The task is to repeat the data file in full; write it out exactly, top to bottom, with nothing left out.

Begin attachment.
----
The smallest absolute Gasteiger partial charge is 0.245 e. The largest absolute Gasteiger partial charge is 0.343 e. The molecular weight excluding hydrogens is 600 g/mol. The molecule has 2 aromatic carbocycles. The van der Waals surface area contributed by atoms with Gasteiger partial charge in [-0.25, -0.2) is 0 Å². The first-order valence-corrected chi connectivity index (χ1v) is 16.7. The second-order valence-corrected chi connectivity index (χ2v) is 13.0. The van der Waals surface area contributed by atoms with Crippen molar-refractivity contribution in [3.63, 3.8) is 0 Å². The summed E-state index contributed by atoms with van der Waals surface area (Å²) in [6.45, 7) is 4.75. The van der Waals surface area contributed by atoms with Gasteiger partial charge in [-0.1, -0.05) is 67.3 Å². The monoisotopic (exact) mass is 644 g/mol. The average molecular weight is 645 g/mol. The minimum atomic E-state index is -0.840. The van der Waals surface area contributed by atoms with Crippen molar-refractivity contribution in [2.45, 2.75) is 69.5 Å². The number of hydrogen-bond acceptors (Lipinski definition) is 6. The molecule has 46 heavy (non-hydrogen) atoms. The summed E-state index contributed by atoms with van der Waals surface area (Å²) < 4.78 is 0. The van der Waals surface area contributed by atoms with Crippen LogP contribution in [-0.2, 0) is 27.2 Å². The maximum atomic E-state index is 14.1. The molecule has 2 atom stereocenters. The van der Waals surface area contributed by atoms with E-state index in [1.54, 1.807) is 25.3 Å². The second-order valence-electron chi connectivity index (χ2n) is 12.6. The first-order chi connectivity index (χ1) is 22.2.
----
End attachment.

The smallest absolute Gasteiger partial charge is 0.245 e. The largest absolute Gasteiger partial charge is 0.343 e. The molecular weight excluding hydrogens is 600 g/mol. The molecule has 2 aromatic carbocycles. The van der Waals surface area contributed by atoms with Gasteiger partial charge in [-0.25, -0.2) is 0 Å². The first-order valence-corrected chi connectivity index (χ1v) is 16.7. The second-order valence-corrected chi connectivity index (χ2v) is 13.0. The van der Waals surface area contributed by atoms with Crippen molar-refractivity contribution in [3.63, 3.8) is 0 Å². The summed E-state index contributed by atoms with van der Waals surface area (Å²) in [6.45, 7) is 4.75. The van der Waals surface area contributed by atoms with Gasteiger partial charge in [-0.1, -0.05) is 67.3 Å². The monoisotopic (exact) mass is 644 g/mol. The average molecular weight is 645 g/mol. The minimum atomic E-state index is -0.840. The van der Waals surface area contributed by atoms with Crippen molar-refractivity contribution in [2.45, 2.75) is 69.5 Å². The number of hydrogen-bond acceptors (Lipinski definition) is 6. The molecule has 46 heavy (non-hydrogen) atoms. The summed E-state index contributed by atoms with van der Waals surface area (Å²) < 4.78 is 0. The van der Waals surface area contributed by atoms with Crippen LogP contribution in [-0.2, 0) is 27.2 Å². The maximum atomic E-state index is 14.1. The molecule has 2 atom stereocenters. The van der Waals surface area contributed by atoms with E-state index in [1.54, 1.807) is 25.3 Å². The second-order valence-electron chi connectivity index (χ2n) is 12.6. The first-order chi connectivity index (χ1) is 22.2.